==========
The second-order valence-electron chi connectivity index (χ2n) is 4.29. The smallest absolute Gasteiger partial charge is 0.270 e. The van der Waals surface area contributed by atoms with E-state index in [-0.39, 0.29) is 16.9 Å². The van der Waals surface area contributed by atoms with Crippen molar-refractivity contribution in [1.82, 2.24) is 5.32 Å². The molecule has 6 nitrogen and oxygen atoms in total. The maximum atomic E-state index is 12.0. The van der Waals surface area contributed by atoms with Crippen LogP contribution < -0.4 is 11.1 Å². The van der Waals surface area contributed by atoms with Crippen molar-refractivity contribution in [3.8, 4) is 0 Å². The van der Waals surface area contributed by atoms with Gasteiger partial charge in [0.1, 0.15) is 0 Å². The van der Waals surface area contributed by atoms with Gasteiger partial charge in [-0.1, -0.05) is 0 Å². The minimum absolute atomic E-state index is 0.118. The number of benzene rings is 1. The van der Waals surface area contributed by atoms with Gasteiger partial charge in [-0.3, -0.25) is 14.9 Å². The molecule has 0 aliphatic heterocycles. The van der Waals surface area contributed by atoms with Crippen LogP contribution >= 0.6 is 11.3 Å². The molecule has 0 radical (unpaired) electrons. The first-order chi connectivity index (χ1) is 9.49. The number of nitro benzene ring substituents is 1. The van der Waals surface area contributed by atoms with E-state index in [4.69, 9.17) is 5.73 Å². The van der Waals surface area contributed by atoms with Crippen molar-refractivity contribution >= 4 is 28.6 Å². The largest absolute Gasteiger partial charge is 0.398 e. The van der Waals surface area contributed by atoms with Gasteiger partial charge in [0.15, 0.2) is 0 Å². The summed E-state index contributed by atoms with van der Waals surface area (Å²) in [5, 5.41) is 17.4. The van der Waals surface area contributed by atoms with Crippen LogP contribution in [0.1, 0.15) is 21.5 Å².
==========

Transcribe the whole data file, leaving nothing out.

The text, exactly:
The second-order valence-electron chi connectivity index (χ2n) is 4.29. The smallest absolute Gasteiger partial charge is 0.270 e. The van der Waals surface area contributed by atoms with E-state index in [-0.39, 0.29) is 16.9 Å². The van der Waals surface area contributed by atoms with Crippen molar-refractivity contribution in [1.82, 2.24) is 5.32 Å². The molecule has 6 nitrogen and oxygen atoms in total. The maximum atomic E-state index is 12.0. The van der Waals surface area contributed by atoms with Crippen LogP contribution < -0.4 is 11.1 Å². The van der Waals surface area contributed by atoms with Crippen molar-refractivity contribution in [3.8, 4) is 0 Å². The van der Waals surface area contributed by atoms with Gasteiger partial charge in [0.1, 0.15) is 0 Å². The van der Waals surface area contributed by atoms with Gasteiger partial charge in [-0.1, -0.05) is 0 Å². The minimum absolute atomic E-state index is 0.118. The number of benzene rings is 1. The van der Waals surface area contributed by atoms with Gasteiger partial charge in [-0.3, -0.25) is 14.9 Å². The molecule has 0 aliphatic heterocycles. The van der Waals surface area contributed by atoms with Crippen LogP contribution >= 0.6 is 11.3 Å². The molecule has 0 radical (unpaired) electrons. The first-order chi connectivity index (χ1) is 9.49. The number of nitro benzene ring substituents is 1. The van der Waals surface area contributed by atoms with E-state index in [4.69, 9.17) is 5.73 Å². The van der Waals surface area contributed by atoms with Crippen molar-refractivity contribution >= 4 is 28.6 Å². The largest absolute Gasteiger partial charge is 0.398 e. The van der Waals surface area contributed by atoms with Gasteiger partial charge in [0.15, 0.2) is 0 Å². The summed E-state index contributed by atoms with van der Waals surface area (Å²) in [5, 5.41) is 17.4. The van der Waals surface area contributed by atoms with Crippen LogP contribution in [0.1, 0.15) is 21.5 Å².